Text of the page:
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Saudi Arabia to forbid non-vaccinated pilgrims from performing Umrah from Ramadan onwards Open in fullscreen

The New Arab Staff & Agencies

Saudi Arabia to forbid non-vaccinated pilgrims from performing Umrah from Ramadan onwards

Saudi Arabia is to permit umrah pilgrims only if they are vaccinated [AFP/Getty]

Date of publication: 5 April, 2021

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Saudi Arabia is taking precautions to avoid new Covid outbreaks by banning non-vaccinated pilgrims from performing Umrah, starting from Ramadan.
Saudi authorities said Monday only people vaccinated against Covid-19 will be allowed to perform the year-round Umrah pilgrimage, starting from the holy month of Ramadan.

The Ministry of Hajj and Umrah said in a statement that only "immunised people" will be granted permits to perform Umrah as well as prayers in the Grand Mosque in the holy city of Mecca.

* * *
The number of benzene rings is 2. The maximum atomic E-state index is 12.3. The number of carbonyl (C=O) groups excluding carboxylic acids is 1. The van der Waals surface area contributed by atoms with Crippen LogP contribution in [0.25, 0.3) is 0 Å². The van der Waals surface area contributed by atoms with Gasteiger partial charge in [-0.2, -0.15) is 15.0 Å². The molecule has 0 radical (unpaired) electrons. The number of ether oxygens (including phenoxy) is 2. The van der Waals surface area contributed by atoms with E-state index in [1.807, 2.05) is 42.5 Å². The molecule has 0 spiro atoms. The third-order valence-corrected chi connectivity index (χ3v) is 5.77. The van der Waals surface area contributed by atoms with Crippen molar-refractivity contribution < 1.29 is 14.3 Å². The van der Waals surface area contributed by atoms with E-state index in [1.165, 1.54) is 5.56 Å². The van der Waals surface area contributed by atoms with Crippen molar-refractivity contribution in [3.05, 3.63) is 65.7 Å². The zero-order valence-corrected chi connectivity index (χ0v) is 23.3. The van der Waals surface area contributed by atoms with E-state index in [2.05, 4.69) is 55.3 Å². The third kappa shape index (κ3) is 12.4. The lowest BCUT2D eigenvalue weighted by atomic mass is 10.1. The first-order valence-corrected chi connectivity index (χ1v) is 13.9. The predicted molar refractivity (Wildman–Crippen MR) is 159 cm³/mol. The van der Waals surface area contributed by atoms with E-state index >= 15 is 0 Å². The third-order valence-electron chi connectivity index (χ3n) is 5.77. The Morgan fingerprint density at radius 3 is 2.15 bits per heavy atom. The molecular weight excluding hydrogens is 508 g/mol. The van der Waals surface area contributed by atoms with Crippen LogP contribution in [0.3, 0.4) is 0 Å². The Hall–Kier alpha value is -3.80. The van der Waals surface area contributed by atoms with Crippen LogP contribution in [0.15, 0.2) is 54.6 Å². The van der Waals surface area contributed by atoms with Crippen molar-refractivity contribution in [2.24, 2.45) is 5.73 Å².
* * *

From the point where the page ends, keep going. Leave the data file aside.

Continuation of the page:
This comes just days after the Saudi minister of health announced that only those who had received the jab would be permitted to perform Hajj.

Hajj is a pilgrimmage to the Kaaba in Mecca that all Muslims must perform during their lifetime. It occurs just once a year.

Read more: Mecca opens doors to outside visitors for the first time since Covid-19 closure

Throughout the coronavirus pandemic, there have been restrictions on visiting Islam's holiest sites.

For instance, only 1,000 Saudi citizens were allowed to perform Hajj in 2020.

Meanwhile, Riyadh only recommenced Umrah pilgrimages for foreign visitors on 1 November, after an eight-month pause.

This comes as Ramadan approaches, a time typically known for social gatherings in Muslim communities.

Fearing another outbreak of the virus, many other Middle Eastern countries, including Egypt, have recently decided to bring back restrictions.

For its part, Saudi Arabia will be sanitising the Grand Mosque 10 times per day during Ramadan in a bid to avoid infections.

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